You can also sign up for a yoga course online that includes evaluation, as these teachers will be able to look at your pose and let you know what you need to correct in order to do it properly. Remember, you may not be a pro at first, but if you keep trying, you’ll be there soon enough!

What is the Variation of the Child's Pose in Yoga?

As with many yoga poses, there are several variations of Child’s pose to adjust the pose to work for you.

The first variation is to leave your arms along your side instead of reaching forward. Some people find this adjustment to be more relaxing for them. It makes the pose less active and even more of a resting pose.

Are you having trouble getting your bottom to rest on your heels? This is a common issue due to low knee flexibility. It will get better with time, but in the meantime, place a rolled-up cloth between your thighs and your calves to help you relax in the stretch.

If you are pregnant, there is no reason to skip child’s pose, as you can perform it the same way, but you’ll need to put something under your belly, such as a bolster, to give you support.

3 Benefits of Child's Pose in Yoga

Besides just being a good reset position, there are many health benefits to performing child’s pose. This is why so many instructors incorporate the exercise into their routines.

Child's Pose is a Full Body Stretch

In the practice of yoga, most stretches focus only on a certain muscle group, but child’s pose is a stretch that can release tension in your entire body.

By sitting on your knees to begin, the muscles, tendons, and ligaments of the knee are stretched. This is especially helpful for those who may suffer from knee pain or tension due to running or other vigorous exercise.

But it isn’t just the knees that benefit because as you lean forward, your back, shoulder, and chest all get a great stretch, as well as your hips, thighs, ankles. This is quite a few parts of your body that are getting stretched all at once, which releases any tension you may be holding in your muscles.

Because child’s pose is such a good stretch, this is why it is typically done at the beginning of a yoga practice as a warm-up, because it helps prepare your body for what is to come.

Child's Pose is Relaxing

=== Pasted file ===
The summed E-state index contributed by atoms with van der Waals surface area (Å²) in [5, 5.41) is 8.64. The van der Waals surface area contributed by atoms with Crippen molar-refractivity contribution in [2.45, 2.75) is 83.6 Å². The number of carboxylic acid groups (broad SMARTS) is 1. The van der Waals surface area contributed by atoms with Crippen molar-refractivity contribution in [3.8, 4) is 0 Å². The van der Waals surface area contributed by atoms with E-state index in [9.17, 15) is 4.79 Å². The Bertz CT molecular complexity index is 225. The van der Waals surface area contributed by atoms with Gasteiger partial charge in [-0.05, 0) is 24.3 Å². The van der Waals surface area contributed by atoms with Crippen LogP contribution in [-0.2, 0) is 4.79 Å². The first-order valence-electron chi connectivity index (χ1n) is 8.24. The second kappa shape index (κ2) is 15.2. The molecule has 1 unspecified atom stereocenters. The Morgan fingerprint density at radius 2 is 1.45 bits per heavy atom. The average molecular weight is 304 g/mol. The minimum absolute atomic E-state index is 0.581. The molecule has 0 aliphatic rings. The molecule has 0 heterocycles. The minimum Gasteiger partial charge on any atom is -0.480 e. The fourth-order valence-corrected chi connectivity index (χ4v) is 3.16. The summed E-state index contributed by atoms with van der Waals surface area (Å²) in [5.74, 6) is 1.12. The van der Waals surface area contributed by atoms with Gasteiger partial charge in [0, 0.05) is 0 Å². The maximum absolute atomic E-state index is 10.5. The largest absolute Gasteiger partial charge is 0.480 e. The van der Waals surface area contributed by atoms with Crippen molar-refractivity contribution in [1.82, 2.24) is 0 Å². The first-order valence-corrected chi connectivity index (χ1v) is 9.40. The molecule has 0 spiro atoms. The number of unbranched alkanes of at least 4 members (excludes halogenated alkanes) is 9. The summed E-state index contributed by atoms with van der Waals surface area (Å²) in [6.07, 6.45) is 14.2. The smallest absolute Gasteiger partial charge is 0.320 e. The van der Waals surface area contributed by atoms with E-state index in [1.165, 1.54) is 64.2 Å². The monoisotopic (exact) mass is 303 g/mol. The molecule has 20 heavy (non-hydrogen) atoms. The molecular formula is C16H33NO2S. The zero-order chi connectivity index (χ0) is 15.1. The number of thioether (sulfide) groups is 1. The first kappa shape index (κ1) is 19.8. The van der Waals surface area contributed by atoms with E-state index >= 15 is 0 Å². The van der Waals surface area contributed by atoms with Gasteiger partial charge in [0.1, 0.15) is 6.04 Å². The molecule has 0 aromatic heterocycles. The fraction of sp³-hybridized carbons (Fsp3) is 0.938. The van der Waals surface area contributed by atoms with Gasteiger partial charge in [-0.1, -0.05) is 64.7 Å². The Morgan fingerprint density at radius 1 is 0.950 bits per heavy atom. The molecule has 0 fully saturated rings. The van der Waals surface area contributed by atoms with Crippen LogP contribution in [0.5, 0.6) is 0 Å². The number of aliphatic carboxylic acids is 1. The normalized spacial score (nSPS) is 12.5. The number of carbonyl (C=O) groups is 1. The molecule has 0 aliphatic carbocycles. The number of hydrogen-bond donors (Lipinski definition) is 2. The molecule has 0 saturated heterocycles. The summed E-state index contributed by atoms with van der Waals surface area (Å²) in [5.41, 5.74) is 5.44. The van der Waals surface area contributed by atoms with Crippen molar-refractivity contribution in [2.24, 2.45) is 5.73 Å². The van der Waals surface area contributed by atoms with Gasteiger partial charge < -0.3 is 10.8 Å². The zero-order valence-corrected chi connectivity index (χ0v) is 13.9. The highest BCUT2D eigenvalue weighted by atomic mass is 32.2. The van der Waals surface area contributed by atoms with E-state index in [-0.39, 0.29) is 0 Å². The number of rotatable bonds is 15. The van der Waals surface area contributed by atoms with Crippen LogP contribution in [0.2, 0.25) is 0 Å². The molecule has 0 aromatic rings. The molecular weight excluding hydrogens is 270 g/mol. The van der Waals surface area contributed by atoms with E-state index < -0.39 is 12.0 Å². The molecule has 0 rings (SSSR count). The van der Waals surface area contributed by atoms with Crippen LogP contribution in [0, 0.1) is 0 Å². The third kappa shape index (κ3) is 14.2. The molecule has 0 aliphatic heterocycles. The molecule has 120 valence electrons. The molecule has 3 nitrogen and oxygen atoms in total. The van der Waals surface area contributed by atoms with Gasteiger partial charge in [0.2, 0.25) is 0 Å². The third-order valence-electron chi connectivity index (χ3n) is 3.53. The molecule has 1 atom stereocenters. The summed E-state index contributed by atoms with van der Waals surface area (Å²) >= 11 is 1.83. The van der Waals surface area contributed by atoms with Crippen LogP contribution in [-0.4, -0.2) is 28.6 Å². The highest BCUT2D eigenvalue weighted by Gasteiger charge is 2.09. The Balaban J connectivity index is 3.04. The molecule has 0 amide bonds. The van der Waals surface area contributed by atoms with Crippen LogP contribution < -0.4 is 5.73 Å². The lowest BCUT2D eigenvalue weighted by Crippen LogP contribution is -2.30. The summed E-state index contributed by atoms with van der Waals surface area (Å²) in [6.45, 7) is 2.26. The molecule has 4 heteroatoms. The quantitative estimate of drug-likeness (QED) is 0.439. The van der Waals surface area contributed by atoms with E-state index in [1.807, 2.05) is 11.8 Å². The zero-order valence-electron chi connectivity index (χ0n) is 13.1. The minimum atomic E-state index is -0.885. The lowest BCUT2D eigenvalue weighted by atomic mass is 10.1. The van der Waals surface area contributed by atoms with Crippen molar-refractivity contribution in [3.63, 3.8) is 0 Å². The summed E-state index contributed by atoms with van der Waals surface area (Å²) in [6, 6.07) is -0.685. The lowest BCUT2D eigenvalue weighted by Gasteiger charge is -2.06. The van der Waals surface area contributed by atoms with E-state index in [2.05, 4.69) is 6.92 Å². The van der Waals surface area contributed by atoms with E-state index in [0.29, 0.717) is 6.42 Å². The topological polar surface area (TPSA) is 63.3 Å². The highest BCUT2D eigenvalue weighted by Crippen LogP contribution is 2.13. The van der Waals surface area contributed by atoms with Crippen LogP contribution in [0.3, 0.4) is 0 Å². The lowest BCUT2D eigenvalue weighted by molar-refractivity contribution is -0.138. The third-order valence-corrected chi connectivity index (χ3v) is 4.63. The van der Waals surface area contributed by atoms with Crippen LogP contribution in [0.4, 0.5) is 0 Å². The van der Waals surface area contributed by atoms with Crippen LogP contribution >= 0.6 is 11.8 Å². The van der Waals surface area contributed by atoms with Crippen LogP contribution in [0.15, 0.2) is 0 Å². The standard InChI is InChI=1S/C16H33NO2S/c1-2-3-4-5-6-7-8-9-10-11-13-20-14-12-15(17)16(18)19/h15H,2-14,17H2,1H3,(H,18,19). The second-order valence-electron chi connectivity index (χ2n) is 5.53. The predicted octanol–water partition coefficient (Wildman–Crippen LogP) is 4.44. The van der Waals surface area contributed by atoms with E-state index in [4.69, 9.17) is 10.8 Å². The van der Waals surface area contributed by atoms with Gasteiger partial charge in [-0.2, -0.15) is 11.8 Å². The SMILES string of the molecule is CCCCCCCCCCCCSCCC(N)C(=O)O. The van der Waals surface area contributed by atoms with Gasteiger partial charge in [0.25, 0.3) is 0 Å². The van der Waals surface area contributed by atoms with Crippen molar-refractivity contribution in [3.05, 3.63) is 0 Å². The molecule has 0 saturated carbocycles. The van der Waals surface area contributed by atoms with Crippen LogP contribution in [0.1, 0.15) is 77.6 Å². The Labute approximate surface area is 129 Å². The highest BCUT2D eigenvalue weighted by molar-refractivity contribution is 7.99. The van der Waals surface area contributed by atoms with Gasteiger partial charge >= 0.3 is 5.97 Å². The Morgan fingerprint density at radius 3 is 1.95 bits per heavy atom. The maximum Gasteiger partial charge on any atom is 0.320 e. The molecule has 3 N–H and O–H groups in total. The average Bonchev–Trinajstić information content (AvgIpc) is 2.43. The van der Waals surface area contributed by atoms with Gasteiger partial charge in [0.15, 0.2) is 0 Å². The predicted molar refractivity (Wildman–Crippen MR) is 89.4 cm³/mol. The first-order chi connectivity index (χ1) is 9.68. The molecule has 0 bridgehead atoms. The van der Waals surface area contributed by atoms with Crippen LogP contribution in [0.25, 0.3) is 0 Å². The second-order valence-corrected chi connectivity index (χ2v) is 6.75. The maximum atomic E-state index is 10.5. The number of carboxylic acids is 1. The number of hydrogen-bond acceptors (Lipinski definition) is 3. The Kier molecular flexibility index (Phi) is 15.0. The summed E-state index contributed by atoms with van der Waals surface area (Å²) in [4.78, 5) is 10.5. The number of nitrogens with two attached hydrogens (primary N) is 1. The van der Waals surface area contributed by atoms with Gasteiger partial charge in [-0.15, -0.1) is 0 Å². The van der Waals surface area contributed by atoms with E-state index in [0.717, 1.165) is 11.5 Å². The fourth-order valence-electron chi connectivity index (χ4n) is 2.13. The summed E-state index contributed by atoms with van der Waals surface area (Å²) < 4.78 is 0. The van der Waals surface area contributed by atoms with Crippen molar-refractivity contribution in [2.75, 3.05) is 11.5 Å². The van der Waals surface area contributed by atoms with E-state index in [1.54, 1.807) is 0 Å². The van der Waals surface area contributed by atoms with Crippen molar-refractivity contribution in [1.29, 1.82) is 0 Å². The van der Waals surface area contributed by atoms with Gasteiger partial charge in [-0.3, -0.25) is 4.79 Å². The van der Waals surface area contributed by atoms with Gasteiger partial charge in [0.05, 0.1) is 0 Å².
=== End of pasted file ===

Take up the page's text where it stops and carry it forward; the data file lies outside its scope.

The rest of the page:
The best and second biggest benefit of child’s pose is that it’s relaxing—which can’t be said about all yoga poses. Child’s pose doesn’t just feel relaxing, as it contains many aspects that naturally help your body to relax.

When you rest your forehead on the floor, this produces a calming and soothing effect in the brain, helping to slow racing thoughts. And when your thoughts are no longer racing, this can help you to properly clear your mind and prepare for your yoga practice.

Additionally, with your lungs in this slightly slanted down position and your arms over your head, you’ll find that it’s easier to breathe. Breathing easier helps your body to better regulate circulation in addition to your breath. This means you’ll be breathing easier in Child’s pose, which is much more relaxing than struggling for breath.

Child's Pose Relieves Pain

Many people think of yoga as something which relieves pain, and much of this is thanks to child’s pose. Child’s pose is a pain-relieving position for several reasons.

As you lay on your thighs and stretch your arms over your head, this stretched the spine, something most sedentary people don’t do every day. This is crucial when it comes to alleviating low back and neck pain.

In this day and age, many people suffer from digestion issues, and Child’s pose helps address this pain as well. As the stomach rests on the things, this flexes and massages many of your internal organs, including the stomach. This aids your digestion and relieves many of the painful symptoms associated with poor digestion, such as gas and heartburn.

And because it’s a full-body stretch, if you have muscle pain in other parts of your body, it is likely that child’s pose can help with these as well!

Final Thoughts on Child's Pose in Yoga

There is no doubt about it, Child’s pose is one of the most beneficial poses in yoga, which explains why it is normally part of every yoga practice! Although it is considered to be a beginner pose, there are many variations of Child’s pose that can be used if you can’t perform the pose to its full extent.

Once you get the hang of Child’s pose, you will love how great you feel after doing it. There are simply so many benefits to this amazing yoga pose that there is no reason not to perform it at least once a day—even if you don’t have a yoga practice that day! No matter how busy your schedule is, try to slip in at least one child’s pose a day. You won’t regret it.

Caleb Sharbono is a writer, bio-hacker, wellness advocate, and yogi. Caleb, who grew up on a small Montana ranch, joined the Navy at 17 to study cryptology. He later graduated from the US Naval Academy with a Minor in Mandarin, a Bachelor's in General Engineering, and a Major in English Literature. Caleb's interests and career cover diverse industries and disciplines. Caleb lives in San Antonio and is a Certified Yoga Instructor. He is also studying Zen Buddhism, practicing Holistic Psychology, and working towards his 300-hour yoga teacher training.